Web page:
Claudia Fragapane was 16 years old when she bounced into the Commonwealth Games in Glasgow in 2014 and swept the board with four gymnastics gold medals.
Fragapane’s breakthrough catapulted her into the limelight, leading to fame as a contestant on the BBC’s Strictly Come Dancing in 2016, and a bronze medal at the World Championships in Montreal the following year.
But Fragapane’s bubbly profile masked a confidence crisis – she had temporarily quit the sport after feeling “crushed” by failing to make a final at the Rio Olympics – and a series of career-threatening injuries.
“There were times when it felt like my body was giving up on me,” Fragapane, who is relishing her return to major competition at this month’s Commonwealth Games in Birmingham, told the PA news agency.
“There were some really difficult periods when I questioned myself. But I felt like I couldn’t let gymnastics go yet, and it is definitely going to be emotional when I step back out in the arena.”
Fragapane’s hopes of defending her Commonwealth Games titles on the Gold Coast in 2018 were ended by an Achilles injury, and she was also denied a place at the delayed Tokyo Olympics after suffering a serious concussion during a fall in training.
The Bristol star said doctors initially feared she could have been paralysed in the incident, and recalled a daunting recovery process from which she emerged with a fresh outlook on her sport and the remainder of her career.
“When they told me I could have been paralysed it was definitely a bit of a wake-up call to put my mental state first, and stop all the go-go-go 24/7, so I did take a step back,” said Fragapane.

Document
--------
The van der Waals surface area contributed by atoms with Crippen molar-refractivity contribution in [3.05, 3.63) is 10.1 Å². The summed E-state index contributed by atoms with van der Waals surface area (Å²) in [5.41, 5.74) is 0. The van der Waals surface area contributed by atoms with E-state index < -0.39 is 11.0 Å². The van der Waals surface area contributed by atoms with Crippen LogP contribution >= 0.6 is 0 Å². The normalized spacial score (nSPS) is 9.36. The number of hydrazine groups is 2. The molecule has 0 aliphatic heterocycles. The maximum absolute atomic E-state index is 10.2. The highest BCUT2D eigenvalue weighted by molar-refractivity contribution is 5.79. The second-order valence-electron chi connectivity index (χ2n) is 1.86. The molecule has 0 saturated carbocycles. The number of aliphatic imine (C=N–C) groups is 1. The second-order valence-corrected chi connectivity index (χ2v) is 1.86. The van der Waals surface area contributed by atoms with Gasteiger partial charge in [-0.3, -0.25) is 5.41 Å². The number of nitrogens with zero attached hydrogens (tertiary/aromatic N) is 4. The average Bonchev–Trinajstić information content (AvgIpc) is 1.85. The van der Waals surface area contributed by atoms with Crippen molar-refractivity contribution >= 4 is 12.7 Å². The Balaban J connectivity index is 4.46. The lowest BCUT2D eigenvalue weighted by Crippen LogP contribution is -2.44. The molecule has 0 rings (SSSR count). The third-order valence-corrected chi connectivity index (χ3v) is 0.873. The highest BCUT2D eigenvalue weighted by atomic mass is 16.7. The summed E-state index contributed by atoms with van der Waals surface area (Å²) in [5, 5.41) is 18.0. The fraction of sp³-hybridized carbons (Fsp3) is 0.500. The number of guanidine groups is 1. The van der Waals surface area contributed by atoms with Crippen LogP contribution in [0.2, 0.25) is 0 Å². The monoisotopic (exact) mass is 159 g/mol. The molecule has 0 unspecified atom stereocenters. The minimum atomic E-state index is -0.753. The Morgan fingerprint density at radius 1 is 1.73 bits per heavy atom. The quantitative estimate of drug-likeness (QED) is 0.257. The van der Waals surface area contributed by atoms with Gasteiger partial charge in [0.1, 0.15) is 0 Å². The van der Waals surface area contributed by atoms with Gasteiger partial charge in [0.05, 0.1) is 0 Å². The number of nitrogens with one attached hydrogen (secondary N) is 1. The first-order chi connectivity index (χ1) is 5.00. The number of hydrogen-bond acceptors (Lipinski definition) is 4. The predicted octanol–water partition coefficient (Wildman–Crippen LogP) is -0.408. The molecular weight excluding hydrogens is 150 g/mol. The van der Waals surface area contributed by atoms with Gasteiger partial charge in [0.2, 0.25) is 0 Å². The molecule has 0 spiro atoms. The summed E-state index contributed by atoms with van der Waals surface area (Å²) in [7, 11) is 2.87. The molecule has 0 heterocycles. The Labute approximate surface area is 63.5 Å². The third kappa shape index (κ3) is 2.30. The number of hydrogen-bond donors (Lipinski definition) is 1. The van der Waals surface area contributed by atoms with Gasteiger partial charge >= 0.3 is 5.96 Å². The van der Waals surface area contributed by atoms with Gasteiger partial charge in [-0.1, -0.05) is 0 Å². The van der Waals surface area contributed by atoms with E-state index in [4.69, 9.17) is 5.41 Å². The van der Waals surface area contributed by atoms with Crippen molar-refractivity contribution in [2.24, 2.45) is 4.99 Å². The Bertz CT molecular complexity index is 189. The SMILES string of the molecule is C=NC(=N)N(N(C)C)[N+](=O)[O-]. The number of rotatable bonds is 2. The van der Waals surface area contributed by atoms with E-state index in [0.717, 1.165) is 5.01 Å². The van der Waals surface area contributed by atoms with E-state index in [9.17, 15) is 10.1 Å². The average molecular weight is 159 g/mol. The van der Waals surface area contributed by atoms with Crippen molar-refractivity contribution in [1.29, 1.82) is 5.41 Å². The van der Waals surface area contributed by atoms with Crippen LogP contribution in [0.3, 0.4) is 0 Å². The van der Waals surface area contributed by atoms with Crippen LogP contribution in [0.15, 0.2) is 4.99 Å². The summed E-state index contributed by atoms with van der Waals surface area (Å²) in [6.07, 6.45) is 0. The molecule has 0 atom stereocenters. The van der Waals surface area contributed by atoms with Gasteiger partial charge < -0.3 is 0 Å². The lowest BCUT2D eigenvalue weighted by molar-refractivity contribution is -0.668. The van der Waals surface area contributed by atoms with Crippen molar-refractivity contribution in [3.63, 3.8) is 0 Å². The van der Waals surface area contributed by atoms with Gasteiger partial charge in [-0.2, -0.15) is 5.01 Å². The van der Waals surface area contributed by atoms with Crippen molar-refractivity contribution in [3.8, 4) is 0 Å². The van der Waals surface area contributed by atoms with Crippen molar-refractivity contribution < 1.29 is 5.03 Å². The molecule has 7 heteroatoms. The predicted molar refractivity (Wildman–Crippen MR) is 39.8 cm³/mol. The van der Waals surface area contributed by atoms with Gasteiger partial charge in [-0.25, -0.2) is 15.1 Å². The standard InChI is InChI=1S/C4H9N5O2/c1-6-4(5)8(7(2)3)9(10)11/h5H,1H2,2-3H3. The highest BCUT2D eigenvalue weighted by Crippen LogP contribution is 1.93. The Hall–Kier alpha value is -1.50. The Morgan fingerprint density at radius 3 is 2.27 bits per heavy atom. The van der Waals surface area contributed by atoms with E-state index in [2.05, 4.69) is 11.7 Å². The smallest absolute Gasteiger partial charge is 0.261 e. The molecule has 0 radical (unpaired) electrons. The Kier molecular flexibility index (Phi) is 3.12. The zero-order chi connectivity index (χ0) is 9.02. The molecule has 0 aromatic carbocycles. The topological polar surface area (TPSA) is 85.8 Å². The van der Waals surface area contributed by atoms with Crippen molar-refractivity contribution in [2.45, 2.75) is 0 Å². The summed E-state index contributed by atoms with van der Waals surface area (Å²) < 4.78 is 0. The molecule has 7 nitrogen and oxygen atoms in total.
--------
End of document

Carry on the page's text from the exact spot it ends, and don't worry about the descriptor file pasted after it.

“I was laid on my bed for hours, with tape wrapped all round my head. I couldn’t walk, and I couldn’t watch television or look at my phone because it just hurt my brain so much. It was such a long period of feeling so out of it.”
Fragapane’s tenacious recovery would be dealt another blow when a foot injury ruled her out of the subsequent World Championships in Japan. She required two operations, the first to insert two bolts and a plate in her ankle, and the second to have them removed. She also squeezed in keyhole surgery on her elbow.
But despite the setbacks, Fragapane is convinced she has emerged with a more healthy mindset, and will focus on enjoying her return in Birmingham – where she is expected to compete on floor and beam – rather than the win-at-all-costs mentality that swept her to glory in Glasgow.
“I don’t really let anything affect me now,” added Fragapane. “I’ve been so scared thinking this could be it, my life could change forever, and after that kind of wake-up call I’m just grateful to be out there competing.
“I’m not going to put too much pressure on myself. There’s new girls coming up who are getting the attention. They look at me as someone who’s been through it all and I’m happy to give them advice.
“But I’m still only 24 years old. I just want to get back to competing with my friends and get the adrenaline going again. This might be my last Commonwealth Games, so I am going to make the most of every minute.”
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